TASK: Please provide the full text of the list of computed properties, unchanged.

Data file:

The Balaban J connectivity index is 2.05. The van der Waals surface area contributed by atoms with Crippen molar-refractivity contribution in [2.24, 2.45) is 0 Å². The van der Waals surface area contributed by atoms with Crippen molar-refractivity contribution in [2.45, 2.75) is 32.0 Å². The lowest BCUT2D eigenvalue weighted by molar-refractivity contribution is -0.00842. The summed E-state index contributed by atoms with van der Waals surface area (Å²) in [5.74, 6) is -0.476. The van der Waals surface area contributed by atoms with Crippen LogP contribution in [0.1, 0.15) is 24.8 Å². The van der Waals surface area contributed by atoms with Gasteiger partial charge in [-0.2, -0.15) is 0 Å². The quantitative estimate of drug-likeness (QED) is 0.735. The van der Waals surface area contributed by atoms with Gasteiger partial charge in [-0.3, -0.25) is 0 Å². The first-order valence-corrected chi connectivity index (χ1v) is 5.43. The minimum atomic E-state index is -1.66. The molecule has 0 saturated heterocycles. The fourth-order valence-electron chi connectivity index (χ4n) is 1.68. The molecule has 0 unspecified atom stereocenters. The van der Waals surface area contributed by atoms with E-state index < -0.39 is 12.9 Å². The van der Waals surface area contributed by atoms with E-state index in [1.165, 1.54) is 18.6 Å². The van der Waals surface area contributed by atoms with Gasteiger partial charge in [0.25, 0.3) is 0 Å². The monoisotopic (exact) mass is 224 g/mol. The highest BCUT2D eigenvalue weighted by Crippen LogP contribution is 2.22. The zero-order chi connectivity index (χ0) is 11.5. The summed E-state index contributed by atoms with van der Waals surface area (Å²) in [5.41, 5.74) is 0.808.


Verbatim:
The Balaban J connectivity index is 2.05. The van der Waals surface area contributed by atoms with Crippen molar-refractivity contribution in [2.24, 2.45) is 0 Å². The van der Waals surface area contributed by atoms with Crippen molar-refractivity contribution in [2.45, 2.75) is 32.0 Å². The lowest BCUT2D eigenvalue weighted by molar-refractivity contribution is -0.00842. The summed E-state index contributed by atoms with van der Waals surface area (Å²) in [5.74, 6) is -0.476. The van der Waals surface area contributed by atoms with Crippen LogP contribution in [0.1, 0.15) is 24.8 Å². The van der Waals surface area contributed by atoms with Gasteiger partial charge in [-0.2, -0.15) is 0 Å². The quantitative estimate of drug-likeness (QED) is 0.735. The van der Waals surface area contributed by atoms with Gasteiger partial charge in [-0.3, -0.25) is 0 Å². The first-order valence-corrected chi connectivity index (χ1v) is 5.43. The minimum atomic E-state index is -1.66. The molecule has 0 saturated heterocycles. The fourth-order valence-electron chi connectivity index (χ4n) is 1.68. The molecule has 0 unspecified atom stereocenters. The van der Waals surface area contributed by atoms with E-state index < -0.39 is 12.9 Å². The van der Waals surface area contributed by atoms with E-state index in [1.165, 1.54) is 18.6 Å². The van der Waals surface area contributed by atoms with Gasteiger partial charge in [0.25, 0.3) is 0 Å². The monoisotopic (exact) mass is 224 g/mol. The highest BCUT2D eigenvalue weighted by Crippen LogP contribution is 2.22. The zero-order chi connectivity index (χ0) is 11.5. The summed E-state index contributed by atoms with van der Waals surface area (Å²) in [5.41, 5.74) is 0.808.